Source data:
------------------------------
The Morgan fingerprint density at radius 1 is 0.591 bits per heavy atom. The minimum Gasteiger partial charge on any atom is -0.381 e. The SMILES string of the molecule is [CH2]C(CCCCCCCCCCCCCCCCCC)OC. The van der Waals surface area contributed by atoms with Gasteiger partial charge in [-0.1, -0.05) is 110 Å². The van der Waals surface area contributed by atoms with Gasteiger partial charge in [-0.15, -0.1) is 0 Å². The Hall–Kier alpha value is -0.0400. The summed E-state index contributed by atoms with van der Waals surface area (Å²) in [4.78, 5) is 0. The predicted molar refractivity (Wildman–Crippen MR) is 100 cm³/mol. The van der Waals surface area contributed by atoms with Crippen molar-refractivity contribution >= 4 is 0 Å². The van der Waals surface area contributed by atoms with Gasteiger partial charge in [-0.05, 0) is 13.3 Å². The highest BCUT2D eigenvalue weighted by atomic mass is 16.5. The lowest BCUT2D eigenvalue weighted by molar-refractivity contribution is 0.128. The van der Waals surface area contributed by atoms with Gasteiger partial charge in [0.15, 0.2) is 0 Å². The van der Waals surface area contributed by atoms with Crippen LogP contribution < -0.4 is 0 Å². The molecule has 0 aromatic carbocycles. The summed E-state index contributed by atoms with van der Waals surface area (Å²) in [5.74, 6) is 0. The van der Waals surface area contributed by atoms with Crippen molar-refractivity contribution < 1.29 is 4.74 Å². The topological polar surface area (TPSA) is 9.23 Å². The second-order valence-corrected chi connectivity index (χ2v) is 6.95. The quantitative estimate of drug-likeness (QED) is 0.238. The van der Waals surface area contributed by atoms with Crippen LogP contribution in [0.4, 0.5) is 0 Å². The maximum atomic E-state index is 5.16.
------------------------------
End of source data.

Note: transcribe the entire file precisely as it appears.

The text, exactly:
The Morgan fingerprint density at radius 1 is 0.591 bits per heavy atom. The minimum Gasteiger partial charge on any atom is -0.381 e. The SMILES string of the molecule is [CH2]C(CCCCCCCCCCCCCCCCCC)OC. The van der Waals surface area contributed by atoms with Gasteiger partial charge in [-0.1, -0.05) is 110 Å². The van der Waals surface area contributed by atoms with Gasteiger partial charge in [-0.15, -0.1) is 0 Å². The Hall–Kier alpha value is -0.0400. The summed E-state index contributed by atoms with van der Waals surface area (Å²) in [4.78, 5) is 0. The predicted molar refractivity (Wildman–Crippen MR) is 100 cm³/mol. The van der Waals surface area contributed by atoms with Crippen molar-refractivity contribution >= 4 is 0 Å². The van der Waals surface area contributed by atoms with Gasteiger partial charge in [-0.05, 0) is 13.3 Å². The highest BCUT2D eigenvalue weighted by atomic mass is 16.5. The lowest BCUT2D eigenvalue weighted by molar-refractivity contribution is 0.128. The van der Waals surface area contributed by atoms with Gasteiger partial charge in [0.15, 0.2) is 0 Å². The van der Waals surface area contributed by atoms with Crippen LogP contribution < -0.4 is 0 Å². The molecule has 0 aromatic carbocycles. The summed E-state index contributed by atoms with van der Waals surface area (Å²) in [5.74, 6) is 0. The van der Waals surface area contributed by atoms with Crippen molar-refractivity contribution < 1.29 is 4.74 Å². The topological polar surface area (TPSA) is 9.23 Å². The second-order valence-corrected chi connectivity index (χ2v) is 6.95. The quantitative estimate of drug-likeness (QED) is 0.238. The van der Waals surface area contributed by atoms with Crippen LogP contribution in [0.4, 0.5) is 0 Å². The maximum atomic E-state index is 5.16.